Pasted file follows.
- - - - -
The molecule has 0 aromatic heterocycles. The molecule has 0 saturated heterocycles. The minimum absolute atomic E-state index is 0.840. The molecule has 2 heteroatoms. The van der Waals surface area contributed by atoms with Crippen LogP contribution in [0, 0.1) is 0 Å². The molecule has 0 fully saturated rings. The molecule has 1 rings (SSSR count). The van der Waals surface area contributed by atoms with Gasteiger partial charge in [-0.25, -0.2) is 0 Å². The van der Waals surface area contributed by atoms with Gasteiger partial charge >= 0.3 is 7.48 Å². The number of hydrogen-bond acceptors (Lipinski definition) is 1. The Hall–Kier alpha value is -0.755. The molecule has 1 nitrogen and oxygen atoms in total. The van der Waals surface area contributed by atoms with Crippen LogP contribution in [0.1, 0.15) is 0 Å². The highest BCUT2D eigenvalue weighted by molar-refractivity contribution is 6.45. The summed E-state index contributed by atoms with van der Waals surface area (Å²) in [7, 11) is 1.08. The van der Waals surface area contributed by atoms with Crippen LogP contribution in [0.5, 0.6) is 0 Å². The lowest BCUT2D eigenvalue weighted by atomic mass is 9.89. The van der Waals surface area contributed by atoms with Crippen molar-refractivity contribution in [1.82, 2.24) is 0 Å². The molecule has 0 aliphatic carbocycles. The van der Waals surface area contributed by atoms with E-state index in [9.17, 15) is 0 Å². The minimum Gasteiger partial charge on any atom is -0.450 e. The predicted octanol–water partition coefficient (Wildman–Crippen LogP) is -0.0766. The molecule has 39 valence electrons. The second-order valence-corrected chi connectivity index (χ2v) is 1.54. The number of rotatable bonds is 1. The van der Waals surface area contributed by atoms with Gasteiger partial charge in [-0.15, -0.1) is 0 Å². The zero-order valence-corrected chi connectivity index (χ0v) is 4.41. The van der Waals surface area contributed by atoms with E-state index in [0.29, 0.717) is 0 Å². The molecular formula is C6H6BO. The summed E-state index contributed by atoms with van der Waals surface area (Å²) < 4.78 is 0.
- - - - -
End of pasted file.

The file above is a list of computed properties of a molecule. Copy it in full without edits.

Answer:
The molecule has 0 aromatic heterocycles. The molecule has 0 saturated heterocycles. The minimum absolute atomic E-state index is 0.840. The molecule has 2 heteroatoms. The van der Waals surface area contributed by atoms with Crippen LogP contribution in [0, 0.1) is 0 Å². The molecule has 0 fully saturated rings. The molecule has 1 rings (SSSR count). The van der Waals surface area contributed by atoms with Gasteiger partial charge in [-0.25, -0.2) is 0 Å². The van der Waals surface area contributed by atoms with Gasteiger partial charge >= 0.3 is 7.48 Å². The number of hydrogen-bond acceptors (Lipinski definition) is 1. The Hall–Kier alpha value is -0.755. The molecule has 1 nitrogen and oxygen atoms in total. The van der Waals surface area contributed by atoms with Crippen LogP contribution in [0.1, 0.15) is 0 Å². The highest BCUT2D eigenvalue weighted by molar-refractivity contribution is 6.45. The summed E-state index contributed by atoms with van der Waals surface area (Å²) in [7, 11) is 1.08. The van der Waals surface area contributed by atoms with Crippen LogP contribution in [0.5, 0.6) is 0 Å². The lowest BCUT2D eigenvalue weighted by atomic mass is 9.89. The van der Waals surface area contributed by atoms with Crippen molar-refractivity contribution in [1.82, 2.24) is 0 Å². The molecule has 0 aliphatic carbocycles. The van der Waals surface area contributed by atoms with E-state index in [9.17, 15) is 0 Å². The minimum Gasteiger partial charge on any atom is -0.450 e. The predicted octanol–water partition coefficient (Wildman–Crippen LogP) is -0.0766. The molecule has 39 valence electrons. The second-order valence-corrected chi connectivity index (χ2v) is 1.54. The number of rotatable bonds is 1. The van der Waals surface area contributed by atoms with Gasteiger partial charge in [-0.15, -0.1) is 0 Å². The zero-order valence-corrected chi connectivity index (χ0v) is 4.41. The van der Waals surface area contributed by atoms with E-state index in [0.29, 0.717) is 0 Å². The molecular formula is C6H6BO. The summed E-state index contributed by atoms with van der Waals surface area (Å²) < 4.78 is 0.